DISPATCHES FROM A NOT-SO-PERFECT LIFE: Or How I Learned to Love the House, the Man, the Child
Fox, a happily married 30-something, has degrees from Yale, Harvard and Vermont College; is the mother of two healthy young boys; writes poetry; and lives in a nice house in a decent-sized Texan city with a fair amount of culture. Before she became a part-time working mother, she had a challenging and stimulating job as director of the National Abortion Rights Action League of North Carolina. Yet despite such success, Fox is unhappy. She doesn't have close female friends who are also mothers with whom she can have intelligent conversations. She's torn between having a home birth (which "takes a lot of self-confidence, a lot of body confidence") and going to the hospital, "a male-dominated medical establishment" ("Pain relief or control strikes me as a real bummer of a choice to offer women," she laments). She's also peeved that she does more work around the house than her husband, a professor at the local university. At the heart of many of Fox's plights lie the issues of power and control, questions many women in her situation grapple with. Certainly, Fox's frustrations—which she relays in conversational, almost spontaneous prose—are sure to hit home with women who are trying to "live as mothers and individuals at the same time." But readers who've decided to make mothering their full-time job could feel slighted by Fox's treatment; she feels they're at the "bottom" of the "totem pole of power." Consequently, Fox's alternately funny, engaging and repetitive memoir may have a limited appeal. Agent, Christy Fletcher. (Jan. 5)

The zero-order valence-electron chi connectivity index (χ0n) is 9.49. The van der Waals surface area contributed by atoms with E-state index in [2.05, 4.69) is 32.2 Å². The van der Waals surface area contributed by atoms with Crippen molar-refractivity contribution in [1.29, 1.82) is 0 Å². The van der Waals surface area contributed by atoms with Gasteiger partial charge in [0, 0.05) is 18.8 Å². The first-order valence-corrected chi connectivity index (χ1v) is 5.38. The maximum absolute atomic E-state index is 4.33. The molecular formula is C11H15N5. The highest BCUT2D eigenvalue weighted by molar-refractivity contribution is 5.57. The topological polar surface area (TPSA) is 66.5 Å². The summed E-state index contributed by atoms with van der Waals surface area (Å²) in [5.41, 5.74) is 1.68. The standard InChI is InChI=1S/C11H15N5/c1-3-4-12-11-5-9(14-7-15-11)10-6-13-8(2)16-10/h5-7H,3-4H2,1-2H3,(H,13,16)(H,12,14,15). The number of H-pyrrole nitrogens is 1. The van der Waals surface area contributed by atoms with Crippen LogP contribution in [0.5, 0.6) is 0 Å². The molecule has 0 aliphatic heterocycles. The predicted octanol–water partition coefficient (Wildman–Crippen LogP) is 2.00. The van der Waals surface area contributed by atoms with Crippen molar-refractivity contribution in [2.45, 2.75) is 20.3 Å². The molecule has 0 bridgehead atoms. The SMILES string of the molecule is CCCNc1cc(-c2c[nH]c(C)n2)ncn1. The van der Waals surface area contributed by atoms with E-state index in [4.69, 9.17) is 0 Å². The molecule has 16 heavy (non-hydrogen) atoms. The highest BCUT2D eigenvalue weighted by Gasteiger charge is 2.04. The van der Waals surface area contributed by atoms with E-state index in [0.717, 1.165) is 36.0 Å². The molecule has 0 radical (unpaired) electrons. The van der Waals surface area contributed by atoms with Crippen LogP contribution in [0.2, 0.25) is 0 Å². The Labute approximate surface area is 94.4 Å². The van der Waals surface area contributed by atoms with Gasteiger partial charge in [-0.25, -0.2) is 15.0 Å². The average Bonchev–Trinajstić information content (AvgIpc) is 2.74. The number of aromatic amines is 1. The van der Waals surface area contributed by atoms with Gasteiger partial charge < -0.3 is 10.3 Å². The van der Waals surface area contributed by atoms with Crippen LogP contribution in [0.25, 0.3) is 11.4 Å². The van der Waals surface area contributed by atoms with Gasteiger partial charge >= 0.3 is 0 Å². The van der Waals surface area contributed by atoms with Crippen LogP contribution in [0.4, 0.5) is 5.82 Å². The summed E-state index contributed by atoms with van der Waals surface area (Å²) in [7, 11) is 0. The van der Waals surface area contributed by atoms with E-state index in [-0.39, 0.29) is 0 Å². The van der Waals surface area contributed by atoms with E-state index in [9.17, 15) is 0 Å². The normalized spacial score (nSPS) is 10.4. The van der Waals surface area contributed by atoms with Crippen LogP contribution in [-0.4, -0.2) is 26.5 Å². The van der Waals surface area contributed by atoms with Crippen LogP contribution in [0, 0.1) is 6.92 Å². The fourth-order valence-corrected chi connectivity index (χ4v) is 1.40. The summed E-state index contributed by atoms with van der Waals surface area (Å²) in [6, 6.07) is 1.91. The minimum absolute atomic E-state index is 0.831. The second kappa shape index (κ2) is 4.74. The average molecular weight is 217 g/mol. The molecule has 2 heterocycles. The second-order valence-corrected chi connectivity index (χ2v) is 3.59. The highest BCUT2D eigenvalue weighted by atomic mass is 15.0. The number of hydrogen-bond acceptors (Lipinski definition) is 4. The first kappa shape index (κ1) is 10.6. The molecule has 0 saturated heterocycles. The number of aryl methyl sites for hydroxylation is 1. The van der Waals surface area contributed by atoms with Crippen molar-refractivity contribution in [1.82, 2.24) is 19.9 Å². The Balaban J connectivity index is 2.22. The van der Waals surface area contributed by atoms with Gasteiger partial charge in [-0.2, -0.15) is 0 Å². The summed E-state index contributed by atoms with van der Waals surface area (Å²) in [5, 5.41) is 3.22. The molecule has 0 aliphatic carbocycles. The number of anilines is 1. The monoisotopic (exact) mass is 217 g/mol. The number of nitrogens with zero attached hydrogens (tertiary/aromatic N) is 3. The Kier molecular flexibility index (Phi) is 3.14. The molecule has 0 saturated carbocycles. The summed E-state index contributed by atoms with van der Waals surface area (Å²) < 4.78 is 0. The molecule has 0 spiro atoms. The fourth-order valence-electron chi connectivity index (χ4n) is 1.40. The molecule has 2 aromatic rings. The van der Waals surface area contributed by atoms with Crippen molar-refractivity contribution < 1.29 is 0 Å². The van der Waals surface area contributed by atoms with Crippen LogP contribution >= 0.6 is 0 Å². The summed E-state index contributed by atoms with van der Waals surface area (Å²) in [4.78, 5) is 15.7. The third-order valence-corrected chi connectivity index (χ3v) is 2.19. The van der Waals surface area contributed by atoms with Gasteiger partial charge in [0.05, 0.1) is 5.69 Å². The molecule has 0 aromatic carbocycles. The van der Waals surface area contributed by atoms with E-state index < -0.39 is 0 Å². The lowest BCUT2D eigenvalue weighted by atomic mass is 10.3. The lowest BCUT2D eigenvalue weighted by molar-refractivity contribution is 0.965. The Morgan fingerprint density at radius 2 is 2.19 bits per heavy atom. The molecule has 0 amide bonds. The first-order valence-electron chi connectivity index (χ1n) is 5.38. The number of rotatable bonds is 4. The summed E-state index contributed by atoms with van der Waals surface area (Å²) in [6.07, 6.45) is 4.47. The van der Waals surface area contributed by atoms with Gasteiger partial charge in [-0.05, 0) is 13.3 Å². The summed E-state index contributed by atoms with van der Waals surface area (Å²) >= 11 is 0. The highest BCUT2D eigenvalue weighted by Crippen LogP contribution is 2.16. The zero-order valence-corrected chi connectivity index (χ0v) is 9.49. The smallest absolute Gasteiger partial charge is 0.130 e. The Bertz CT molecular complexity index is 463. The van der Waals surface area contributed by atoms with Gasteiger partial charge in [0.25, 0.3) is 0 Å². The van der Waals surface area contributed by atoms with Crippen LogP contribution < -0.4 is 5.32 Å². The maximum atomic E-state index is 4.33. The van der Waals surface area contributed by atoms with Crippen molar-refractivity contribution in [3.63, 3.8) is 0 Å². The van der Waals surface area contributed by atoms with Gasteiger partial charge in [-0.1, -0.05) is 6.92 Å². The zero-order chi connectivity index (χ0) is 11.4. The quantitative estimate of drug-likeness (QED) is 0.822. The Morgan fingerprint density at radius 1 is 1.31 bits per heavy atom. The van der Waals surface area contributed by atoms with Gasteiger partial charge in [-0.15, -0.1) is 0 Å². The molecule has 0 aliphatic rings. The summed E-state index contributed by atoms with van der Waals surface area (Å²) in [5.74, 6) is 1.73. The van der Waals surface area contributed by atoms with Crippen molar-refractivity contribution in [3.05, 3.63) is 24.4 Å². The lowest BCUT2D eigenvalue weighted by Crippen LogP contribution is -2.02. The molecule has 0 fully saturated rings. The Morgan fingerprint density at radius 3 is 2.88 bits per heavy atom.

Forecast: Fox will go on a driving tour of North Carolina, where she now lives, which should stir up interest in her book. She's done poetry readings for a few years and could parlay that experience into successful book readings.